Next up was Joe Catalano, attorney for the Galvan Foundation, with two Galvan projects, the first being 202-204 Warren Street. A few weeks ago, Gossips reported a rumor that this building was to be developed as some kind of subsidized, low-income housing, but based on the information provided by Catalano on Wednesday night, that seems not to be the case. As Catalano explained, the building--which is really two attached buildings--was originally designed to have six apartments, one on each floor of each building. As the plans for the building are now, the apartments on the second and third floors would remain as full floor apartments. The apartments on the first floor would become live/work spaces, with the front half having some nonresidential use--retail or office space--and the back half being living space.
Even though all the contemplated uses are permitted uses, the proposed live/work apartments constitute a change of use, which triggers review, and guess what? The original, full floor, turn-of-the century apartments are not 1,500 square feet each, and the dwelling units proposed for the first floor will be no where near 1,500 square feet, so this project, too, was referred to the ZBA for an area variance.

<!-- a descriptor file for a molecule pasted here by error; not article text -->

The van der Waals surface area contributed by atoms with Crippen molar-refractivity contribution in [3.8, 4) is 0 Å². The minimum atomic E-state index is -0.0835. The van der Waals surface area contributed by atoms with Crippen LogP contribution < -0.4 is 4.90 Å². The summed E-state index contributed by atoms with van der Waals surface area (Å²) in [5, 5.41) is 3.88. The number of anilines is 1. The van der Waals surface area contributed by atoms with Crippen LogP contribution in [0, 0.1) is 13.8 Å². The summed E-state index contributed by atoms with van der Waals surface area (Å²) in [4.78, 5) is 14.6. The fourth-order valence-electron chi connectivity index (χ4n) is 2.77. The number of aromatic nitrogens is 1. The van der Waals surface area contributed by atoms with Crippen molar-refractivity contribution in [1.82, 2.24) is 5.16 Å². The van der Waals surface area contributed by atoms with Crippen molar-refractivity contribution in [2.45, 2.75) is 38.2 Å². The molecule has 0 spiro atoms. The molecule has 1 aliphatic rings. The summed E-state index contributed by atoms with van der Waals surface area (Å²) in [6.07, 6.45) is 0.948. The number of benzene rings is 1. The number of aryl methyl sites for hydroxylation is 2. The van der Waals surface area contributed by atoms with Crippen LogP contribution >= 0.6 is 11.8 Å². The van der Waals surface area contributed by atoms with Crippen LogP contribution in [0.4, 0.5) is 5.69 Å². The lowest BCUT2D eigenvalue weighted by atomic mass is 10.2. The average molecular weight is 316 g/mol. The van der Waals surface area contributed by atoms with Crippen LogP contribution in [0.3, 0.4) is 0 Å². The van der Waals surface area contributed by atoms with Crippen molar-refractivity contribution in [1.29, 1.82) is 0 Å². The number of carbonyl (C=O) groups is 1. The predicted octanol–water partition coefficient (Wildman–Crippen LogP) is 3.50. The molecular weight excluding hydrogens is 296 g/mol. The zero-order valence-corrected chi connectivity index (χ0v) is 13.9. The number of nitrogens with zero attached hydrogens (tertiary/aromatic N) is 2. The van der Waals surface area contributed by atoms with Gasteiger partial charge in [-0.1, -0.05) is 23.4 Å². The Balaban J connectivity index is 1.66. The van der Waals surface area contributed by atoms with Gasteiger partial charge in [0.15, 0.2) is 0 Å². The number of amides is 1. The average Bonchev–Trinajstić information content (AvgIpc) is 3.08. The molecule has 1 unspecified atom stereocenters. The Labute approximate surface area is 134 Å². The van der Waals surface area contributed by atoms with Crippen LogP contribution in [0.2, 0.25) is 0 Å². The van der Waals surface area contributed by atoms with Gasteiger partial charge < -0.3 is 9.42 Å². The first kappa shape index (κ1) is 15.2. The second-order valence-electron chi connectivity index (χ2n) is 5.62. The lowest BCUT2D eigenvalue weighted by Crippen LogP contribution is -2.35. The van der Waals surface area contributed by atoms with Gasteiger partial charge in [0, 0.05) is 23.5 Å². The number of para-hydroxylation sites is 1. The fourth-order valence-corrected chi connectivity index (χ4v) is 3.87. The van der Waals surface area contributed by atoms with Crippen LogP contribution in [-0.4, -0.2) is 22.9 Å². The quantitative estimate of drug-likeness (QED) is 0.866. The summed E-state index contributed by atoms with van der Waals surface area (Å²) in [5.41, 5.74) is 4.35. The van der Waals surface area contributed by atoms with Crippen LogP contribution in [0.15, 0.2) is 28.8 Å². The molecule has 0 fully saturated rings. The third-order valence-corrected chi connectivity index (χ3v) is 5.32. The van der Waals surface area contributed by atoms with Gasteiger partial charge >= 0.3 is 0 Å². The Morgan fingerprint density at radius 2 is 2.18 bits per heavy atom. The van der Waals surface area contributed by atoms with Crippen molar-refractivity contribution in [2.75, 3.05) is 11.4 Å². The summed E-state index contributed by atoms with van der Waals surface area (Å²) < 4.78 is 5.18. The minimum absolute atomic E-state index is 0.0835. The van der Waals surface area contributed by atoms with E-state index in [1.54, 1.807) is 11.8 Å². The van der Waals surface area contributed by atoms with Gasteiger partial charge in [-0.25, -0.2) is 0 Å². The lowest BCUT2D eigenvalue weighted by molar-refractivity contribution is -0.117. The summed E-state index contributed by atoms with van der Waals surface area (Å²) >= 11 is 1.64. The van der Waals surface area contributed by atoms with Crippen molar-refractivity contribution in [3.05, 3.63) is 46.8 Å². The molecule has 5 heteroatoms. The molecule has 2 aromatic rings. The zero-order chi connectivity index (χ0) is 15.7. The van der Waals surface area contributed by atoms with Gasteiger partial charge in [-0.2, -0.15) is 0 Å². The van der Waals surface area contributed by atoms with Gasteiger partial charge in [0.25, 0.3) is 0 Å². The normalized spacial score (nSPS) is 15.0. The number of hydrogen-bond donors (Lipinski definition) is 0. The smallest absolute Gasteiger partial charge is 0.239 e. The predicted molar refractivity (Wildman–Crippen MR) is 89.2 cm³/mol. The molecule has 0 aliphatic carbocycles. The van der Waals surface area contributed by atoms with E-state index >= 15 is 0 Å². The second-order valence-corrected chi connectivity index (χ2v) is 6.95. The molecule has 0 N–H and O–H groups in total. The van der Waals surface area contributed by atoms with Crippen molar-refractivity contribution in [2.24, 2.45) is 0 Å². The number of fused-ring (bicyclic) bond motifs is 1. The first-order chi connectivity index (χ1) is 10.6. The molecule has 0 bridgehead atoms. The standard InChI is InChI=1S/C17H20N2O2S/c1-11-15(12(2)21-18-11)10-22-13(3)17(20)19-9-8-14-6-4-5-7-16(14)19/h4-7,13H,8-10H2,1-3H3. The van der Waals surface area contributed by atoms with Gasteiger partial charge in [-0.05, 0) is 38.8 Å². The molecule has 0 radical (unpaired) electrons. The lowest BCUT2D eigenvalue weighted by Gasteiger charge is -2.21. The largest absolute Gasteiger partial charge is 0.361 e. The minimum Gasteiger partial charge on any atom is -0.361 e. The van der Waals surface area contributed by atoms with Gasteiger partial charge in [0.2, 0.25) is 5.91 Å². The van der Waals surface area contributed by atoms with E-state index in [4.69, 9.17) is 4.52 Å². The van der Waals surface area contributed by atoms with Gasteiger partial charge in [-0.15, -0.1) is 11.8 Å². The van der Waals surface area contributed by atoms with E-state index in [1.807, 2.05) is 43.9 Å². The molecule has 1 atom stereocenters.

The last project presented on Wednesday night was Galvan Quarters, at State and Seventh streets. Originally, the apartments proposed for the old Hudson orphanage were described as "transitional housing"--part of the county's three tier scheme to address homelessness. Now they are being called "affordable." As Catalano explained it, "They're going to be market price, but because of the size, they will be 'entry level.'" The size for these apartments, which Catalano called "efficiency apartments" but could also be called "studio apartments," is between 300 and 400 square feet--smaller than the 500 square foot minimum the Common Council has been contemplating.
When Catalano first presented this plan to the Planning Commission in January, he made the assumption that the building was exempt from the 1,500 square foot minimum because it was in the General Commercial Transitional District, and it is the "Schedule of Bulk and Area Regulations for Residential Districts." Haigh's declaration that all R-4 requirements need to be met in commercial districts succeeded in sending this proposal to the ZBA for an area variance.
Witnessing the series of proposals to create much needed new rental apartments being sent to the ZBA, which in November denied an area variance to the proposal for 248-250 Columbia Street because they felt that 50 percent less than the required minimum was too great a variance, Moore avowed that the Council needed to "move on the reduction of the minimum apartment size at the next Council meeting." He later stated that the amendment could be accomplished at the Council's May meeting.
Meanwhile, the ZBA, to which three projects, representing a potential eighteen apartments Hudson didn't have before, meets next Wednesday, April 16, at 6:30 p.m.